I have to say, this is making me wish for a ceiling fan in my bedroom. Baby will be in there the first few months at least, after all. My husband hates fan noise, so that would be an acceptable way to handle it, I think. A good ceiling fan is pretty quiet on its lowest setting.

Disclosure: Some of the links in this post may be 'affiliate links.' This means if you click on the link and purchase the item, I will receive an affiliate commission.

Last Updated September 16th, 2008

Getting Ready for the OB Ultrasound Water Torture

Yes, indeed, today is the day! I go in this afternoon to get my ultrasound to find out what exactly it is I’m lugging around here. Been teasing my daughter that it will be a pony.


The part I dislike most is the fairly standard request that I drink 40 ounces of water in the 1-2 hours before the ultrasound. And then not pee until after the ultrasound is done.

Every woman who has gone through this knows how miserable it is. Not only is that a huge amount of water to have in your bladder, there is a baby who is all too happy to tap dance on it. The kicks may not be as strong as they will be later on, but if you’ve had that much water to drink, it doesn’t matter much.

The appointment is set for after my daughter gets out of school. With the usual grand sense of timing that medical offices have, their first appointment offering was 5 minutes before the time my daughter gets out of school. Once I said ‘Nothing before 3 p.m.’ the problem was solved.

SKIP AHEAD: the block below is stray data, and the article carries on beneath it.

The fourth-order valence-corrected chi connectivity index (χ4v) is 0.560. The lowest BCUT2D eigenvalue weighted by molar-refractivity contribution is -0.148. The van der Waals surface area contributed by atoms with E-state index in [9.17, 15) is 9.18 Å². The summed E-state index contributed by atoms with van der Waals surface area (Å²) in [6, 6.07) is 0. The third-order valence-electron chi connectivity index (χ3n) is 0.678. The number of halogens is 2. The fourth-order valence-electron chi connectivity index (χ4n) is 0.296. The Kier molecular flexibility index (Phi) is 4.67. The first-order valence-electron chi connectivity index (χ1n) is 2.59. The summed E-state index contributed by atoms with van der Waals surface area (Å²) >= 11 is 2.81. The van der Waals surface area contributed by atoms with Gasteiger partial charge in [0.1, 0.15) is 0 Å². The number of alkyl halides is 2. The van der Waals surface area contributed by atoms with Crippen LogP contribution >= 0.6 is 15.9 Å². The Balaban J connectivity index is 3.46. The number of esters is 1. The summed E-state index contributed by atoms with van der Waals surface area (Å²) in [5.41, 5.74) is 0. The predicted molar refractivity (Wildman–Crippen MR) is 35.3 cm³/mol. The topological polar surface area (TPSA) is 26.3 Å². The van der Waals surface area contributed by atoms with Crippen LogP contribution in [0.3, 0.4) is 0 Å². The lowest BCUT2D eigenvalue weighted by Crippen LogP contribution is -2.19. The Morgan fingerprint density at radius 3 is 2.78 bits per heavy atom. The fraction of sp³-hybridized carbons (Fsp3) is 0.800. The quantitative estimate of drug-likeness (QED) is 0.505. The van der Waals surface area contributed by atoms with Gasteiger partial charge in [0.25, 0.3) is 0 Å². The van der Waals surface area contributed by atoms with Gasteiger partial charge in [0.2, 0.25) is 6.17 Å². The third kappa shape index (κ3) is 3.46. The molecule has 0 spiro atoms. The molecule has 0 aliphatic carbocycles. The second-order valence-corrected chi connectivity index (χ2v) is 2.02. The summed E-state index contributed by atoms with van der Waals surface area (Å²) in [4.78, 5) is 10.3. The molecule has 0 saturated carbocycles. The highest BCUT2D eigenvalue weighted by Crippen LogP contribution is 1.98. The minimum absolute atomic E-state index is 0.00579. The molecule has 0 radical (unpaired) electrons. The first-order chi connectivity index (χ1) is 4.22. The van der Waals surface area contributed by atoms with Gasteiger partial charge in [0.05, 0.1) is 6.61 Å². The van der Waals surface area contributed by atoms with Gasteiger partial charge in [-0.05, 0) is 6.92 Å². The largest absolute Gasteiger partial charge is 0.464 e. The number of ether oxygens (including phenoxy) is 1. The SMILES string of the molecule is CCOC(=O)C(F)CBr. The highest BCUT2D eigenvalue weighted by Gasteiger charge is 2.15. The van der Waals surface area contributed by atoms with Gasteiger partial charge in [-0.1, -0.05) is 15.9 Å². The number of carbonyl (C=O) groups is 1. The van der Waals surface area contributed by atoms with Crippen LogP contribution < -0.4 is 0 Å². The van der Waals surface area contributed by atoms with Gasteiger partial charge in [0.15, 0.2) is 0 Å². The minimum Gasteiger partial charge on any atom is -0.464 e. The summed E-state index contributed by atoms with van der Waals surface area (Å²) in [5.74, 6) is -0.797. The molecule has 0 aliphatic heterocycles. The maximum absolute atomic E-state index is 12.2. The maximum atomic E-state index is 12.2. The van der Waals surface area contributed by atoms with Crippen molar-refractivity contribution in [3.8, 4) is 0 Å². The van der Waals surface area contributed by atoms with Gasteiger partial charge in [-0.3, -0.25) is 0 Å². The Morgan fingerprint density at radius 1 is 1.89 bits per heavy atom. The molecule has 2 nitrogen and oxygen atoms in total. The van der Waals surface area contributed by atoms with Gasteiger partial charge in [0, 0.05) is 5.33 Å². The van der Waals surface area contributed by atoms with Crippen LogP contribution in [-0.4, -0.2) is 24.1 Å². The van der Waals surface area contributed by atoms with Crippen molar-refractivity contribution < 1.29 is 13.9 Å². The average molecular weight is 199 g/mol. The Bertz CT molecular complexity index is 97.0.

My daughter is very excited. She’s been fascinated by medical issues ever since my son had his craniosynostosis surgery. Since I intend this to be the last baby (especially if they insist on another *$&#$ C-section!), I want her to get to see this part.

So here I go, hoping to not explode today. Well, maybe not that bad, but if you’ve done it you know the feeling.

Disclosure: Some of the links in this post may be 'affiliate links.' This means if you click on the link and purchase the item, I will receive an affiliate commission.

Last Updated November 16th, 2006

Why Do People Make Such a Fuss?

Yet another mother has been harrassed for breastfeeding in a place someone else felt was inappropriate. In this case it was on an airplane. A flight attendant made her get off the plane because she refused to cover up with a blanket.